A Love Letter to Solo Dates


Running out of my Manhattan apartment shouting taxi into a street where not a single taxi was passing by, I realised I was in fact, not Carrie Bradshaw. It was 2012, I had just moved to New York City for grad school and I was ready for my solo date; silver statement necklace weighing down my neck and everything. I had survived my late teens on a diet of watching Sex and The City on repeat, making a Tumblr dedicated to NYC and fashion magazines I bought on my student loan for my fashion journalism degree. With that said, I of course took myself to bougie Balthazar for my first solo date. I could blame the extra-ness on my astrology but delusions of grandeur have surged through my veins since I learned how to speak. 

At Balthazar, I sat with starched tablecloths and cutlery that felt like paperweights in my hand. Napkins finding a home in the waist of my high street pencil skirt. From council estate to masquerading as Black Carrie aside, I was mainly excited by my own company (and the fries, oh the fries). At the time, I had a boyfriend and some new pals from my course, but I found such meaningful magic in my solo dates. On non-Balthazar days, I was living off tins of black beans, basmati rice and plantain so all of my dates were not as extravagant as this. 

I traced the lines, studied the curves and caressed the edges of New York City, just as I would a new lover. I went to bakeries, coffee shops, restaurants, bookstores, parks, galleries and museums. Spending time with myself that was intentional rather than coincidental. In the same way that I write, with each word being intentional, so was my time with myself. I guess, that’s the only condition for a solo date. Do whatever you want but make your time with yourself intentional, not coincidental.

It’s a practice of not waiting. Not waiting for friends to be free. Not waiting for a partner. Not waiting to feel confident enough to spend time out in the world by yourself. Not waiting for anything. It’s a practice of being an artist in the art of solitude. We can use solo dates to learn and experience how it feels to just be with ourselves. It’s a rainy-day fund for the times when it would feel easier to leave ourselves as we have now spent a solid amount of time, practising staying within ourselves. It isn’t a substitute for community, it is an addition to it. 

I’ve been solo-dating for 11 years now, it has been the constant in the traffic of lovers and friends who have come, gone and stayed. I have experience as my companion, but I know that for most of us we have become more familiar with not being with ourselves, so the idea of sitting at a restaurant on a table for one is anxiety-inducing. Scroll for my solo date ideas.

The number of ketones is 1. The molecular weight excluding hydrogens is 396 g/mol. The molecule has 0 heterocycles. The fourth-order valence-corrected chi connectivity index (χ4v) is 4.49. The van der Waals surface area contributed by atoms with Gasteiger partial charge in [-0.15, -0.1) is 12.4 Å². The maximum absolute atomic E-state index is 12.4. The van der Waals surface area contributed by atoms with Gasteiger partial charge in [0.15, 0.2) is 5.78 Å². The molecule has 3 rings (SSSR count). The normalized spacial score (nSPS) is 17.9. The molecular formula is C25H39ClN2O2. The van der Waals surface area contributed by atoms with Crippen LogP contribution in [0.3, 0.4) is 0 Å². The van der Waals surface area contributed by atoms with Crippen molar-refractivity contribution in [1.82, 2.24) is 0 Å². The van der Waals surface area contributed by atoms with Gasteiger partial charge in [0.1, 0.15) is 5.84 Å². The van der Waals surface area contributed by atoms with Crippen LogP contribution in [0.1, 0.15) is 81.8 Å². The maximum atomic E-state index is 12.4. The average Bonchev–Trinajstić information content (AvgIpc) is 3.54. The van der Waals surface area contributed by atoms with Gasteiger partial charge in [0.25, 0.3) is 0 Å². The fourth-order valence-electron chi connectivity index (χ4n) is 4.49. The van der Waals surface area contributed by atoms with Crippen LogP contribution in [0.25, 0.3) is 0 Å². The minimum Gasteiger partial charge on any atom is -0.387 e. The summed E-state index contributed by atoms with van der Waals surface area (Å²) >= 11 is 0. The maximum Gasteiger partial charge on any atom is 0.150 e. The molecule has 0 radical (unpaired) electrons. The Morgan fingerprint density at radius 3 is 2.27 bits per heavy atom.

“Knowing how to be solitary is central to the art of loving. When we can be alone, we can be with others without using them as a means of escape.”

– Bell Hooks

A Mini Guide To Solo Dates

You Deserve the Table
If you feel more comfortable sitting at a bar then do your thing, but see if you can push your comfort zone and get a table for one. It’s easy to get in the “oh, it’s only for me” habit, which we need to collectively break. Some restaurants don’t even have online booking capacity for one person, as if the world is built for two. So as an act of Quiet Rebellion, call up and ask for a table for one. You are worth it and it makes for a more intentional experience than just grabbing lunch in between other things. 

Phones and Books Are Training Wheels
The idea of just being fully alone with your thoughts and senses might feel hideous, so if you are nervous then go armed with some props. Having a book or magazine to read in a restaurant might feel easier. As I said, it’s a practice, do what you have to do to just do the thing. Then, start to let go of the training wheels and see what you discover. 

Partner Up with Your Senses
Use whatever senses you have available to you, as your partner. I truly believe that food tastes better when we eat alone. The lack of conversation allows us to really be in the dining experience. Eating slower without pausing to talk. Eating more mindfully. Likewise, in a museum or exhibition we’re not rushing to keep up with whoever we’re with or pausing to discuss (while these are also wonderful, solo dates offer a new perspective). Challenge your senses and focus on deep present moment awareness. Just be here with yourself and see what happens. Go forth and date and I’d love to see what you get up to so do tag me on Instagram.